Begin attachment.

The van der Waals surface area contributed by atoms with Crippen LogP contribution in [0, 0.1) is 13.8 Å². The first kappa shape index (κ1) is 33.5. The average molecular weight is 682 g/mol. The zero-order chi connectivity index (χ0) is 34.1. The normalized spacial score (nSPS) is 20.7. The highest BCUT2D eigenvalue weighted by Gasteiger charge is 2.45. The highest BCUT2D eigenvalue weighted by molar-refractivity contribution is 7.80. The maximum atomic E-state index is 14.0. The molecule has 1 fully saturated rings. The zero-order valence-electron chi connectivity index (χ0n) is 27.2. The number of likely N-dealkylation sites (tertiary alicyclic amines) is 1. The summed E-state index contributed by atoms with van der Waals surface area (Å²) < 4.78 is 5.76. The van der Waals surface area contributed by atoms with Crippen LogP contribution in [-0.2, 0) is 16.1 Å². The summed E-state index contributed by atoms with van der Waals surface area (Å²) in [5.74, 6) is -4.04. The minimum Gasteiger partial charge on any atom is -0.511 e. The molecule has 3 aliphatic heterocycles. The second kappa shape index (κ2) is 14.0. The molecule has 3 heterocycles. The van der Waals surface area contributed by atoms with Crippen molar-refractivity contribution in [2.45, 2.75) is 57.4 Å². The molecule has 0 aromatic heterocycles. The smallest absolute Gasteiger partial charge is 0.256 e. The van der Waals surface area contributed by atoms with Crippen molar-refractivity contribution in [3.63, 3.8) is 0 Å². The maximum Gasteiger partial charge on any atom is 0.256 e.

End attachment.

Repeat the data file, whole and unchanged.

The van der Waals surface area contributed by atoms with Crippen LogP contribution in [0, 0.1) is 13.8 Å². The first kappa shape index (κ1) is 33.5. The average molecular weight is 682 g/mol. The zero-order chi connectivity index (χ0) is 34.1. The normalized spacial score (nSPS) is 20.7. The highest BCUT2D eigenvalue weighted by Gasteiger charge is 2.45. The highest BCUT2D eigenvalue weighted by molar-refractivity contribution is 7.80. The maximum atomic E-state index is 14.0. The molecule has 1 fully saturated rings. The zero-order valence-electron chi connectivity index (χ0n) is 27.2. The number of likely N-dealkylation sites (tertiary alicyclic amines) is 1. The summed E-state index contributed by atoms with van der Waals surface area (Å²) < 4.78 is 5.76. The van der Waals surface area contributed by atoms with Crippen LogP contribution in [-0.2, 0) is 16.1 Å². The summed E-state index contributed by atoms with van der Waals surface area (Å²) in [5.74, 6) is -4.04. The minimum Gasteiger partial charge on any atom is -0.511 e. The molecule has 3 aliphatic heterocycles. The second kappa shape index (κ2) is 14.0. The molecule has 3 heterocycles. The van der Waals surface area contributed by atoms with Crippen molar-refractivity contribution in [2.45, 2.75) is 57.4 Å². The molecule has 0 aromatic heterocycles. The smallest absolute Gasteiger partial charge is 0.256 e. The van der Waals surface area contributed by atoms with Crippen molar-refractivity contribution in [3.63, 3.8) is 0 Å². The maximum Gasteiger partial charge on any atom is 0.256 e.